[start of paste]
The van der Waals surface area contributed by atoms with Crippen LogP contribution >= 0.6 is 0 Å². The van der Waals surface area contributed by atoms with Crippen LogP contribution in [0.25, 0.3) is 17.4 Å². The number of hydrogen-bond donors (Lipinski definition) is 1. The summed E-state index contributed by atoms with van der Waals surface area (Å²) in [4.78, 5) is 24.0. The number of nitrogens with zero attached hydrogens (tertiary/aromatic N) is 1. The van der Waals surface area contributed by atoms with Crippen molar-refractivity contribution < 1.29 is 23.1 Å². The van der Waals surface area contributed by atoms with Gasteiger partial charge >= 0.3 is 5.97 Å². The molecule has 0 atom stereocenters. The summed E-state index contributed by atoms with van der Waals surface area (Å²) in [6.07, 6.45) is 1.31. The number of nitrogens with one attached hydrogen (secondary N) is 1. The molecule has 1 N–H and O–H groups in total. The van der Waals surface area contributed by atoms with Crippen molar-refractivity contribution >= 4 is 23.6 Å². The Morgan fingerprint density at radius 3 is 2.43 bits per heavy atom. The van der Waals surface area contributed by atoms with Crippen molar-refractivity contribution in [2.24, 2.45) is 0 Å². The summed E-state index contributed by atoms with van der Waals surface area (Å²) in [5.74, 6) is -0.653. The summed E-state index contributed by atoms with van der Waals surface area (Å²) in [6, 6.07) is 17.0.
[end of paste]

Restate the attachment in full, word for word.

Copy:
The van der Waals surface area contributed by atoms with Crippen LogP contribution >= 0.6 is 0 Å². The van der Waals surface area contributed by atoms with Crippen LogP contribution in [0.25, 0.3) is 17.4 Å². The number of hydrogen-bond donors (Lipinski definition) is 1. The summed E-state index contributed by atoms with van der Waals surface area (Å²) in [4.78, 5) is 24.0. The number of nitrogens with zero attached hydrogens (tertiary/aromatic N) is 1. The van der Waals surface area contributed by atoms with Crippen molar-refractivity contribution < 1.29 is 23.1 Å². The van der Waals surface area contributed by atoms with Gasteiger partial charge >= 0.3 is 5.97 Å². The molecule has 0 atom stereocenters. The summed E-state index contributed by atoms with van der Waals surface area (Å²) in [6.07, 6.45) is 1.31. The number of nitrogens with one attached hydrogen (secondary N) is 1. The molecule has 1 N–H and O–H groups in total. The van der Waals surface area contributed by atoms with Crippen molar-refractivity contribution >= 4 is 23.6 Å². The Morgan fingerprint density at radius 3 is 2.43 bits per heavy atom. The van der Waals surface area contributed by atoms with Crippen molar-refractivity contribution in [2.24, 2.45) is 0 Å². The summed E-state index contributed by atoms with van der Waals surface area (Å²) in [5.74, 6) is -0.653. The summed E-state index contributed by atoms with van der Waals surface area (Å²) in [6, 6.07) is 17.0.